Sri Lankan Minister Accused of Abusing Political Prisoners Resigns

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Amid UN discussions on the country’s human rights record, claims that the minister in charge of prison affairs had drunkenly jailed and forced Tamil prisoners to kneel at gunpoint.

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Colombo, Sri Lanka – A senior official in Sri Lanka accused of barging into prisons and abusing political prisoners as if the island nation’s government was downplaying concerns about the deteriorating human rights situation, officials resigned on Wednesday. , officials said.

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The allegations of abuse against Lohan Ratawate, Minister of State for Prison Management and Rehabilitation of Prisoners, came as the UN debate continued in Geneva about Sri Lanka’s human rights record.

The UN human rights commissioner, Michelle Bachelet, called for “close attention” to increased militarization and a “lack of accountability” in the country, which is still reeling from nearly three decades of civil war.

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“Sadly, the surveillance, threats and judicial persecution of human rights defenders, journalists and families of missing people continues not only,” Ms Bachelet said, “but with a broad spectrum of students, academics, medical professionals and religious leaders.” It is important for the policies of the government.”

Opposition parties and activists have accused Mr. Ratwate of entering prisons twice this month under the influence of alcohol, and on one of those occasions, of being a member of or aiding a defeated guerrilla movement known as the Tamil Tigers. He has been accused of abusing the prisoners lodged in the charge. He is accused of forcing several prisoners to kneel at gunpoint.

Mr Ratwate did not accept responsibility in a statement announcing his resignation and said he was stepping down to avoid inconvenience to the government.

But President Gotabaya Rajapaksa’s office said in a statement that Mr Ratawate “has taken responsibility for the incidents in Velikada and Anuradhapura prisons.”

It was not clear whether Mr. Ratwate was also resigning from his second post as Minister of State for Gems and Jewelery Industries.

Sri Lanka’s Human Rights Commission said in a statement on Wednesday that it was investigating allegations of abuse in prisons.

Senaka Perera, who heads the Committee for Protecting Rights of Prisoners Advocacy Group, said Mr Ratwate entered Velikada Jail while intoxicated on September 6 and then into Anuradhapura Jail on September 12, which coincides with the National Day of Prisoners. , a commemoration to raise awareness about the welfare of prisoners.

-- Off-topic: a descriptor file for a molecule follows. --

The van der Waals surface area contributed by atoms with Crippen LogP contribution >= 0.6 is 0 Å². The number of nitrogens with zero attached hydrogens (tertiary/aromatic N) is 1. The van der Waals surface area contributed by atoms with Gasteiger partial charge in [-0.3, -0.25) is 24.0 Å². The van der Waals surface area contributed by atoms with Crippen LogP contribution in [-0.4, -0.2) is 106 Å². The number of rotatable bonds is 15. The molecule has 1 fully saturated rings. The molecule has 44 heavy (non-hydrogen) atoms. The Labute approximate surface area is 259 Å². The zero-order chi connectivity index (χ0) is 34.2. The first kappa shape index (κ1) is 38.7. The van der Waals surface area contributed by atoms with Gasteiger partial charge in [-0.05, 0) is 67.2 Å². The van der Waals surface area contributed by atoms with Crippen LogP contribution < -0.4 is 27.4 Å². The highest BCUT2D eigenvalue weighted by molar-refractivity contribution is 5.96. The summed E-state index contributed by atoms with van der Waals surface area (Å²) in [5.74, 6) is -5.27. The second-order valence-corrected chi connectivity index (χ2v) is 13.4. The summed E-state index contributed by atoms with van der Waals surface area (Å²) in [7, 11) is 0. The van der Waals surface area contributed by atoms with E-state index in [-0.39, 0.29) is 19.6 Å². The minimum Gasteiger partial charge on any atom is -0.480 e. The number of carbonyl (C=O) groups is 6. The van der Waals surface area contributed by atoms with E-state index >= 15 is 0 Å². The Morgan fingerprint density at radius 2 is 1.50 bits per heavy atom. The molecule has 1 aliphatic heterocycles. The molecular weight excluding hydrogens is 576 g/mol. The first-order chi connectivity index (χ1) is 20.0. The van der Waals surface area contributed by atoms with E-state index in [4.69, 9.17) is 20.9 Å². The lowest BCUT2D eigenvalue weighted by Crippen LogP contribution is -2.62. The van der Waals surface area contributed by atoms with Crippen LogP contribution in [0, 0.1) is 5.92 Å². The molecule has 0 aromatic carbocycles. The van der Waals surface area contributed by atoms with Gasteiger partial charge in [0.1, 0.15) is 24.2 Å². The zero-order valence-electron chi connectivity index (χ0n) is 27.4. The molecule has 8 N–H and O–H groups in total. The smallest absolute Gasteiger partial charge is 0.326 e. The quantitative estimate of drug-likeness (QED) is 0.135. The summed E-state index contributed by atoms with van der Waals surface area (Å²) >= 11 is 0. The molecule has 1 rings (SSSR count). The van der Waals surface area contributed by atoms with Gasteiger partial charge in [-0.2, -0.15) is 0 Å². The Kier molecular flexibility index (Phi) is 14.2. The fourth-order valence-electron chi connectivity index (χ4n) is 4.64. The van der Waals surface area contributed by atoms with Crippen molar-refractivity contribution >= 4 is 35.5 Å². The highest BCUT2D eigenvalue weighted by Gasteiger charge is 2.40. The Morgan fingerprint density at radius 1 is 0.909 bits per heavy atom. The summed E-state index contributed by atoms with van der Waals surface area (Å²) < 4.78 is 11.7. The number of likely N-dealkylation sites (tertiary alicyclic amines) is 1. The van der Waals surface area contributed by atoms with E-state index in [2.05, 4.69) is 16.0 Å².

Tamil National People’s Front MP Gajen Ponnambalam, who also made the allegation, said that Tamil political prisoners were vulnerable as they are kept under a law that allows long-term detention without trial or conviction. human rights activist expressed concern Prisoners held under the law, called the Prevention of Terrorism Act, are often Harassment, target of abuse and avenger attacks.

“For the minister who is supposed to look after their affairs, threatening to kill them can’t possibly make their trauma worse!” Sri Ponnambalam said on twitter.

Sri Lanka’s civil war ended in 2009 when Mahinda Rajapaksa’s government brutally crushed the Tamil Tigers, a separatist group that supported the cause of minorities, but often resorted to violent attacks and mass bombings. Since then the road to reconciliation in the country has been turbulent.

A coalition government that came to power in 2015 promised accountability for crimes committed during the final phase of the war and to address the grievances of the minority Tamil population. But activists say the return to power reversed much of the already slow progress In 2019 Rajapaksa Family – Former President Mahinda Rajapaksa became Prime Minister and his wartime Defense Minister brother, Gotabaya Rajapaksa was elected President. Under his rule, the government is accused of doing politics that isolates minorities.

Since taking power, Mr Rajapaksa has pardoned several officers accused of committing war crimes during the final years of the conflict and called some accountability promises “political harassment” of security officials.

In March, the UN human rights body passed a resolution that strengthened work toward collecting evidence on crimes during war, a process Ms Bachelet said had begun.

Sri Lanka’s government continued to dismiss that call, saying its own internal mechanisms could address concerns without interfering in its domestic affairs that could polarize the country.



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